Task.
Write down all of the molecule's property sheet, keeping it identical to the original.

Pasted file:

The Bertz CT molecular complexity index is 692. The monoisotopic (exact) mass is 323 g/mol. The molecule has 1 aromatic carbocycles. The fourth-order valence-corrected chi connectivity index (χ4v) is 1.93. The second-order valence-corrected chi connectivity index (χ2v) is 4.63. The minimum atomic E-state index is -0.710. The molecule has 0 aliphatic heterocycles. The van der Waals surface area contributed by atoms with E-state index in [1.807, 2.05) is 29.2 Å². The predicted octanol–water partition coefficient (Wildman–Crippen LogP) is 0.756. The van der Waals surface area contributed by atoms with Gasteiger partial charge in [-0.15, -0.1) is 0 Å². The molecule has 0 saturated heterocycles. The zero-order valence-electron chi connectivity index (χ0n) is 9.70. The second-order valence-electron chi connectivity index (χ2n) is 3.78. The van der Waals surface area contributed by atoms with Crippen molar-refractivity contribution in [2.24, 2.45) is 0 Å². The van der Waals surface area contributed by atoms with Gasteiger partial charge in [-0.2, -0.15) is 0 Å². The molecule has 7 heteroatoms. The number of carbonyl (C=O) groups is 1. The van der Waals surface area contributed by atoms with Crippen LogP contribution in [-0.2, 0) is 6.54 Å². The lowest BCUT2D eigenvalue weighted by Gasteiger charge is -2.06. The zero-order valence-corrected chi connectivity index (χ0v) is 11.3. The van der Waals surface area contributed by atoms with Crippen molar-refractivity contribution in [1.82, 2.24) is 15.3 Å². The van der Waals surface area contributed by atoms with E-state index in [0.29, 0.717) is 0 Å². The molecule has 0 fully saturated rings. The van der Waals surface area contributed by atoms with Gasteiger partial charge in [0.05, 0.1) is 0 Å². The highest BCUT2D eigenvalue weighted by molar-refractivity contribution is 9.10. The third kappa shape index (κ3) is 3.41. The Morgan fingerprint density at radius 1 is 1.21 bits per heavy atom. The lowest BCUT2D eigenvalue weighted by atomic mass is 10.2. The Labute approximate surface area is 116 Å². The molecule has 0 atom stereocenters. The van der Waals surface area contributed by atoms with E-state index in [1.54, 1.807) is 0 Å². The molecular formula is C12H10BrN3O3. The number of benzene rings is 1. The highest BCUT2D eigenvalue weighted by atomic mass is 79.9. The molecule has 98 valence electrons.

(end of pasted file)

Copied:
The Bertz CT molecular complexity index is 692. The monoisotopic (exact) mass is 323 g/mol. The molecule has 1 aromatic carbocycles. The fourth-order valence-corrected chi connectivity index (χ4v) is 1.93. The second-order valence-corrected chi connectivity index (χ2v) is 4.63. The minimum atomic E-state index is -0.710. The molecule has 0 aliphatic heterocycles. The van der Waals surface area contributed by atoms with E-state index in [1.807, 2.05) is 29.2 Å². The predicted octanol–water partition coefficient (Wildman–Crippen LogP) is 0.756. The van der Waals surface area contributed by atoms with Gasteiger partial charge in [-0.15, -0.1) is 0 Å². The molecule has 0 saturated heterocycles. The zero-order valence-electron chi connectivity index (χ0n) is 9.70. The second-order valence-electron chi connectivity index (χ2n) is 3.78. The van der Waals surface area contributed by atoms with Crippen molar-refractivity contribution in [2.24, 2.45) is 0 Å². The van der Waals surface area contributed by atoms with Gasteiger partial charge in [-0.2, -0.15) is 0 Å². The molecule has 7 heteroatoms. The number of carbonyl (C=O) groups is 1. The van der Waals surface area contributed by atoms with Crippen LogP contribution in [-0.2, 0) is 6.54 Å². The lowest BCUT2D eigenvalue weighted by Gasteiger charge is -2.06. The zero-order valence-corrected chi connectivity index (χ0v) is 11.3. The van der Waals surface area contributed by atoms with Crippen molar-refractivity contribution in [1.82, 2.24) is 15.3 Å². The van der Waals surface area contributed by atoms with E-state index in [0.29, 0.717) is 0 Å². The molecule has 0 fully saturated rings. The van der Waals surface area contributed by atoms with Gasteiger partial charge in [0.05, 0.1) is 0 Å². The highest BCUT2D eigenvalue weighted by molar-refractivity contribution is 9.10. The third kappa shape index (κ3) is 3.41. The Morgan fingerprint density at radius 1 is 1.21 bits per heavy atom. The lowest BCUT2D eigenvalue weighted by atomic mass is 10.2. The Labute approximate surface area is 116 Å². The molecule has 0 atom stereocenters. The van der Waals surface area contributed by atoms with E-state index in [1.54, 1.807) is 0 Å². The molecular formula is C12H10BrN3O3. The number of benzene rings is 1. The highest BCUT2D eigenvalue weighted by atomic mass is 79.9. The molecule has 98 valence electrons.